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by SL Savarick

Click for a Larger View As a fine craft artisan working in a relatively new medium that has a very limited tradition from which to build a cohesive technique upon (as artisans in other fine craft mediums such as glass, fiber and ceramics have done), I find that I have taken to anchoring my craft work in the traditions of those other media. This is nothing new to polymer artisans, and in fact is one of the main things that draws me to working with polymer. But, unlike most polymer artisans currently looking to art glass (millefiore/ caning), metal work (mokume gane, loop in loop chaining), and the lapidary arts for their traditions, I have found mine in traditional asian lacquer work. The more I study the traditional lacquer arts of Japan and China the more I find parallels to my working in polymer.

When I speak of traditional asian lacquer, I am not speaking of varnish or shellac as we in the west think. The use of these terms comes from the use of the solvent based finishes that were employed by westerners to imitate traditional asian lacquer from about 1700 to about 1930. The difference between what we in the west call lacquer and what The Japanese developed is that the western product dries through evaporation and Japanese lacquer hardens or polymerizes.

I am very fortunate to have a friend who just happens to be an art Conservator and restorer whose specialty just happens to be Japanese woodblock prints and lacquer-ware, and, who just happens to own one of the largest privately held collections of 14th through 19th century Japanese Inro and netsuke in North America. He also just happens to live 30 minutes away! So, I have been very lucky to not only have full access to his extensive library, but have also been able to spend time studying and examining actual inro and other antique lacquer-ware up close. The first time I held one in my hand I was amazed at how light it was, very much like Polymer.

Click for a Larger View Actually, lacquer is a natural polymer. It is derived from the non-resinous sap of the rhus verniciflua tree and in Japanese is refereed to as urushi. A side note - the rhus verniciflua tree is a member of the genus that includes poison ivy, poison oak and poison sumac. Touching raw lacquer, or sometimes just inhaling its fumes, will often result in a toxic reaction that causes an external and/or internal rash for those who are sensitive to it. Since I am one of those people that only has to look at a poison ivy, oak or sumac plant to become a red blistery itching mess, the likelihood that I would ever work with true urushi is pretty low. But in using modern polymer, and employing similar techniques and other materials, I find that I can create works that are in many ways similar to traditional Asian lacquer, not only visually, but in construction as well. And, since polymer and traditional Asian lacquer are similar in chemical make up, it is not a stretch to call my work modern lacquer-ware©. I have done a lot of studying of traditional Japanese inro and lacquer arts in the past 9 months, and have found the parallels between polymer clay and traditional lacquer to be a perfect fit.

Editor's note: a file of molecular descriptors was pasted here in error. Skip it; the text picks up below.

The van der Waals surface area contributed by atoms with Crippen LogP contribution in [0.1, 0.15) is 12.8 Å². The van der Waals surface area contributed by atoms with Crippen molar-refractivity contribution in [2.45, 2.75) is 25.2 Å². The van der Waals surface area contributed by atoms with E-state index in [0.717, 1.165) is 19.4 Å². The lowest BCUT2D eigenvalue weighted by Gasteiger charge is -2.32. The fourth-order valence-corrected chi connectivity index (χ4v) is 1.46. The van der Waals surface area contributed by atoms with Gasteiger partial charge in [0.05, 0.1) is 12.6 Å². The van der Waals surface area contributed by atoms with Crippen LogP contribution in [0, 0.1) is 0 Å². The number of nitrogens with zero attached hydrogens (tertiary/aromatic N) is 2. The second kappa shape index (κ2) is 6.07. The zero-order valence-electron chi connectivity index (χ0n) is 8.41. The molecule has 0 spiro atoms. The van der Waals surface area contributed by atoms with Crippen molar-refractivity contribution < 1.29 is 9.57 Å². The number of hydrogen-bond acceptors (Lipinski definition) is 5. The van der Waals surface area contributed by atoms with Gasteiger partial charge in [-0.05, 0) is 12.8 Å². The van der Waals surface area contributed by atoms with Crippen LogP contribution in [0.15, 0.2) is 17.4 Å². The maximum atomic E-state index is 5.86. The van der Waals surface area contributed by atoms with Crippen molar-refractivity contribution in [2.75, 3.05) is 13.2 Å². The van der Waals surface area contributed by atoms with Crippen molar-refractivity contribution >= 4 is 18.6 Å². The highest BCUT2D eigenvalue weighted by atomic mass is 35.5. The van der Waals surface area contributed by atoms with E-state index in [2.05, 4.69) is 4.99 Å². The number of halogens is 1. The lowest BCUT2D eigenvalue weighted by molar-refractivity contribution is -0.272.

Click for a Larger View Polymer artisans Gwen Gibson, Jacqueline Lee, and Dan Cormier are the three artist that have influenced me the most, and have led me to my study of traditional Asian lacquer. When I was exploring what I wanted to do with polymer, I was drawn to their work. This in turn led me to my friend the Asian art curator and the rest is history.

While I currently make boxes of all shapes and sizes inspired by forms found in traditional asian lacquer-ware, it is the inro that I am most drawn to. What is an inro? It's a device for carrying small objects by a people who had no pockets. It's a small nest of boxes skillfully fitted into one another and suspended by silk cords that pass through a sliding bead called the ojime, then, under the sash {obi), at the top edge, held in place by a toggle called a netsuke. The ojime could be moved up the cords to allow the boxes of the inro to open, or down to insure that the boxes stayed tightly closed.

We call the inro a "medicine box", but the literal translation of the word is "seal basket," suggesting that originally the inro was used for carrying personal seals and the accompanying ink pad. However, it is generally agreed that the main function of the inro as we know it became that of holding the patent medicines and drugs beloved of the Japanese. The earlier seal and ink boxes are referred to as proto inro by art historians, and I like that distinction as well.

One of my goals for my current work is to create inro that are as functional for our needs today as they were for their users 250 years ago - kind of like the new "fanny pack". At first the inro was worn only by men of the upper classes, but as the nineteenth century advanced it was worn by anyone who could afford to buy so expensive an item - becoming, in effect, a kind of jewelry for people denied any personal adornment by Japan's strict sumptuary laws. Probably only rarely would it have been worn by women; for a time the many layers of the fashionable female costume would hardly allow it, and later the style of the very wide, tightly fitted female obi made its use impossible.

Click Here for More About the Inro



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